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Rosa Parks and the Civil Rights Movement

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    Rosa Parks had spent all day working and running errands on Dec. 1, 1955. She was tired, and her “feet hurt” (Phillips 36). She had to take the bus home. When she boarded, all the seats in the back, where African American people were allowed to sit, were taken. There were seats in the front, but African Americans weren’t allowed to sit in them. She settled for a seat in the middle. African Americans could sit in those seats as long as there weren’t any whites who were standing. Soon more and more white people boarded the bus until all the seats in the front were taken. The driver asked some people in Park’s row to move to the back (they would have to stand) and everyone got up to move except for Rosa Parks. Parks told the driver “no.” She wasn’t going to stand and he said that he was going to have her arrested. (Culture and Change)

    I didn't feel very good about being told to stand up and not have a seat. I felt I had a right to stay where I was. That was why I told the driver I was not going to stand. I believed that he would arrest me. I did it because I wanted this particular driver to know that we were being treated unfairly as individuals and as a people—Rosa Parks (Culture and Change).

    After she was arrested E.D. Nixon “a friend a Civil Rights activist posted her bail” (Culture and Change). “…shortly before taking her now famous bus ride, she attended a workshop on civil disobedience at the integrated Highlander Folk School in Monteagle, Tenn., an incubator for civil rights activism” (Kulman 49).

    Rosa Parks, however, was no ordinary woman. For the previous 12 years she had been a civil rights activist with the NAACP and heavily involved in voter registration drives. She was well known in Montgomery’s African American community. And when she called home from jail, word of her arrest spread around town like wildfire.

    Nixon said that he was willing to try to get her case all the way to the Supreme Court. Parks hesitated a bit but said that it was okay to do so. (Phillips).

    That was all Nixon needed to hear. The next morning he telephoned every black leader in town to let them know what had happened, to inform them that there was already a spontaneously generated boycott of city buses taking place, and to call an emergency meeting for that evening. (Phillips 36)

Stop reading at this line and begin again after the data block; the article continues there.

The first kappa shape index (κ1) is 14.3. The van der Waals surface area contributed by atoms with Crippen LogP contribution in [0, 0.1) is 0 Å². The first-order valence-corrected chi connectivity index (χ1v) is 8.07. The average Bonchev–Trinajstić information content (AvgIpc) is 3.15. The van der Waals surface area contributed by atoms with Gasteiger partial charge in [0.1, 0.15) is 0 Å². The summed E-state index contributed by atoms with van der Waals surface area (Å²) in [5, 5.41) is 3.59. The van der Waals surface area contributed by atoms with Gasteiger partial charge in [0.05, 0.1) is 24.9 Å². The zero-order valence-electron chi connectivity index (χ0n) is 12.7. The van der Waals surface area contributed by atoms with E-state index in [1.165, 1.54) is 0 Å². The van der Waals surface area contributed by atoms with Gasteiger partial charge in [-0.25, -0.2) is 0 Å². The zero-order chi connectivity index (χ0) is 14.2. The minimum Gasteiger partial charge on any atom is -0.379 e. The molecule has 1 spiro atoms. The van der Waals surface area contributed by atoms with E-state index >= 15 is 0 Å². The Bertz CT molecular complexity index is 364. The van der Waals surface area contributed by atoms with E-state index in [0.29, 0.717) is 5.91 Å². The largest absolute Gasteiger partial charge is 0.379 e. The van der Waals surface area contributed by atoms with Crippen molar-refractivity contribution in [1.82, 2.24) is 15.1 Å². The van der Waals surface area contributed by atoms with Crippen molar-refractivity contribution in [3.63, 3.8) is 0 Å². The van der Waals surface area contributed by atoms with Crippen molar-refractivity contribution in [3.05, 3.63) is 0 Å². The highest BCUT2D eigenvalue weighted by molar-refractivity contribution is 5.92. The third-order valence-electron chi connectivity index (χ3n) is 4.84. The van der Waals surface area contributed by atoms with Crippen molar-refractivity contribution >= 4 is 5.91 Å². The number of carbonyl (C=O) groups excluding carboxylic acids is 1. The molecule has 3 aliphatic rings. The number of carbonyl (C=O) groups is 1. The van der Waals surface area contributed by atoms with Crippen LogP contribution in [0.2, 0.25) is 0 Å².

At that meeting it was decided that African American people would boycott the buses for a day. This was done to show support for Parks. On the same day as that boycott, they decided to meet to discuss future plans and determine if the people would support a longer boycott. (Phillips 37). The boycott was used as an economic ploy because African Americans knew that the bus system depended a great deal on their money. Martin Luther King, Jr. was chosen to lead the boycott (Culture and Change).

    News of the boycott quickly spread throughout the area. Parks was on the evening news. She later went to court and was fined $14. Meanwhile, African Americans shunned the bus “to the relief and surprise” of the activists (Culture and Change). People chose to walk, carpool or ride bikes to work (Culture and Change). Before they would ride buses again, the African American people had three requests. They didn’t want to have to give up their seats for white passengers on the buses. They wanted to be treated with respect when they rode on the bus, and they wanted African American people to be able to drive buses. Though the demands are modest, city commissioners and the bus company still refused to budge. Instead of weakening the boycotters' determination, the city's refusal only pushed the protesters to demand an end to bus segregation altogether. Around 75 percent of the bus system’s money came from black riders and those people weren’t riding the buses any more (Culture and Change).